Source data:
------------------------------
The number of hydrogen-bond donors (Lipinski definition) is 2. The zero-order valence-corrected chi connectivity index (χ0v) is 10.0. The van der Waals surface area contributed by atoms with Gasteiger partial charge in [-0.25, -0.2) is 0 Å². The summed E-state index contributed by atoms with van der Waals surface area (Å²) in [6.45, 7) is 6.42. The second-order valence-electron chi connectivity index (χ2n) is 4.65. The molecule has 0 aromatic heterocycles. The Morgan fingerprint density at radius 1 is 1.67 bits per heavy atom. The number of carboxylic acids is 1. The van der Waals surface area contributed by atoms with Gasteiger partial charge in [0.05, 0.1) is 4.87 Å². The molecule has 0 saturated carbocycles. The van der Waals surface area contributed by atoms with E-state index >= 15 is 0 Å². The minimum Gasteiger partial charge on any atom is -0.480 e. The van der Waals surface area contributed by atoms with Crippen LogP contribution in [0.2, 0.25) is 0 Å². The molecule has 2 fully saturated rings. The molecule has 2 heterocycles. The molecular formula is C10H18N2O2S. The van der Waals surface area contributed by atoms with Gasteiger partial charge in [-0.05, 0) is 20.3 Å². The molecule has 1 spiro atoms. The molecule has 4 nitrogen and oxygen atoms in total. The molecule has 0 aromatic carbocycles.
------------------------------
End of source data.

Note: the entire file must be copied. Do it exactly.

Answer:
The number of hydrogen-bond donors (Lipinski definition) is 2. The zero-order valence-corrected chi connectivity index (χ0v) is 10.0. The van der Waals surface area contributed by atoms with Gasteiger partial charge in [-0.25, -0.2) is 0 Å². The summed E-state index contributed by atoms with van der Waals surface area (Å²) in [6.45, 7) is 6.42. The second-order valence-electron chi connectivity index (χ2n) is 4.65. The molecule has 0 aromatic heterocycles. The Morgan fingerprint density at radius 1 is 1.67 bits per heavy atom. The number of carboxylic acids is 1. The van der Waals surface area contributed by atoms with Gasteiger partial charge in [0.05, 0.1) is 4.87 Å². The molecule has 0 saturated carbocycles. The van der Waals surface area contributed by atoms with E-state index >= 15 is 0 Å². The minimum Gasteiger partial charge on any atom is -0.480 e. The van der Waals surface area contributed by atoms with Crippen LogP contribution in [0.2, 0.25) is 0 Å². The molecule has 2 fully saturated rings. The molecule has 2 heterocycles. The molecular formula is C10H18N2O2S. The van der Waals surface area contributed by atoms with Gasteiger partial charge in [-0.05, 0) is 20.3 Å². The molecule has 1 spiro atoms. The molecule has 4 nitrogen and oxygen atoms in total. The molecule has 0 aromatic carbocycles.